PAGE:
With all of the progress being made on the newer levels, I thought it was about time to add some new screenshots!
Please note that these are early alpha screenshot so it may be lacking details, textures, and the layout is subject to change.
Finally after 4 long months, it is time for volume 6 of my video development blog series following development of Besus: Journey for Vitality!
Implementations and updates covered in this video include:
- True analog controls
- Jump height based on how long the jump button is held down
- Special enemy abilities, respawns, and “death’s”
- Preventing the player from continually running in to a wall
- Crushers and spike traps
- Player launcher (on a spline) and shooting from a cannon
- New pickup to increase maximum (total) health
- Level Two progress and the sidescroll area within
- Overhaul of Kart racing mechanics and physics
- New “ball rolling” side-game mechanics implemented
You may or may not have noticed that there have been some speed improvements (approximately 50% faster) made to the site in the past couple days. I have done some removal of resource-intensive plugins and replaced them with less-resource intensive variations (or just eliminated them entirely) so you should notice that the site and its respective posts/pages will load much more quickly then before.
Original GameMaker8 screenshot of Retro Runner.
As my familiarity of Unity continued to grow and with steady progress being made on my 3D platforming game: Besus: Journey for Vitality, one night the thought to resurrect my Retro Runner project in Unity popped in to my head. My only hesitation came from how I would go about porting a project I started in GameMaker 8 to Unity 3D. After exploring the 2D functionality offered in Unity, I knew it could be done with relative ease and decided to pursue this new endeavor.
In order to get started with 2D in Unity, I downloaded the “official” 2d platformer tutorial/asset from the asset store to familiarize myself with 2D rigidbodies and Vector2’s. After taking a look at how everything worked, I stripped away what I didn’t need and ended up just using the Rigidbody2D forces being applied for movement and jumping. Even then, I only needed to apply a constant force to the player as horizontal force would always be applied (with the exception of slowing down while sliding). With the movement established I created a simple camera script which set the camera transform to the equivalent of the player transform (with an adjustable x-axis offset). Now that the core mechanics were in place, I moved on to getting the graphics portion of the game ported over.
I just finished updating my new IndieDB page for Besus: Journey for Vitality. Although it is still pending authorization, the page can be found here.
Major updates will likely be the only ones to be added to the IndieDB updates page, so for those looking for more in-depth information on the development continue to check this one!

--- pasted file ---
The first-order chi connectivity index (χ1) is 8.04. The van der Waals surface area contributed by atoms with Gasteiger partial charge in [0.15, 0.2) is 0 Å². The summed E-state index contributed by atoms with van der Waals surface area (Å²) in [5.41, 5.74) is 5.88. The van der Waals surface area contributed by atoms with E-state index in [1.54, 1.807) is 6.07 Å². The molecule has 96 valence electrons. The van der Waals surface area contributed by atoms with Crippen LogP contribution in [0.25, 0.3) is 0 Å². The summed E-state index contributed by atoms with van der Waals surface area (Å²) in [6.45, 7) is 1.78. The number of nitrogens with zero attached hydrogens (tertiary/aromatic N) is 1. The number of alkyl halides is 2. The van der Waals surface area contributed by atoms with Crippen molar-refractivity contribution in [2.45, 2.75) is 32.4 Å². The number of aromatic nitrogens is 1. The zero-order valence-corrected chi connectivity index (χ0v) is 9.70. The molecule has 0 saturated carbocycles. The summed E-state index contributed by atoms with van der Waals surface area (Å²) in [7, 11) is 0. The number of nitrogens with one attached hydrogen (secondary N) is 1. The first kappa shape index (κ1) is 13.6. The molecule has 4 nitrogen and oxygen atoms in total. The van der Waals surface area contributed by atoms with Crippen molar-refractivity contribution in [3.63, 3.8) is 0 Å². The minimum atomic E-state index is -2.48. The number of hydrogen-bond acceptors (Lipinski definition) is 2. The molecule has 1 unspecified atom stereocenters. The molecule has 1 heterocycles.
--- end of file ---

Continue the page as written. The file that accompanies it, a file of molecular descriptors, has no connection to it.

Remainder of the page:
Time for volume 5 of my video development blog series following development of Besus: Journey for Vitality!
Updates focused-on in this volume include:
- Texture-based footstep sounds
- Improved/expanded dialog system
- Scene-workflow and transition changes
- New Firefighter powerup
- Water-level control button
After discovering everything that the Complete Physics Platformer kit has to offer, I knew the time would come that I would have to emphasize the “starter kit” aspect of it and expand on its functionality. Although the kit offers the essentials such as movement, jumping, enemies with basic AI, health system, and a coin collectible all integrated with the physics system in Unity, any platforming game since the mid-90’s has offered more. Be it wall jumping, ground pounding, powerups, or even just swimming, these are all items that I eventually wanted to add to this starter kit.
Wall Kicks Will Work
I knew the logic behind how I wanted to approach this right from the start. Specifically I would use the ‘grab box’ already attached to the player (used to determine when the player can pick an item up) and if it was touching an object with the ‘Wall’ tag, it would let the player perform the wall jump. Being fairly new to C#, translating this logic to in to code proved to be quite intimidating at first. After combing through Google search results, most notably Unity Answers and forum posts, I dove in and began to implement the code. Line by line, the logic began to come together. The most difficult part was working with the rotation, specifically rotating the player 180 degrees after jumping off of the wall. Eventually I found the transform.RotateAround function which allowed me to do just that; rotating around the Vector3.up axis.
I present volume four of my video development blog series following development of my 3D Unity Platformer – Besus: Journey for Vitality!
Updates focused-on in this volume include:
- Health Pickup
- Save/Load System (with potential for infinite save slots)
- Falling (timed) platforms
- Level-specific Powerup Card Activation buttons
- Dialog System
- Fall Damage (varying amounts depending on height)
- Differing level start points (if entering the level from a different location)
- Level development progress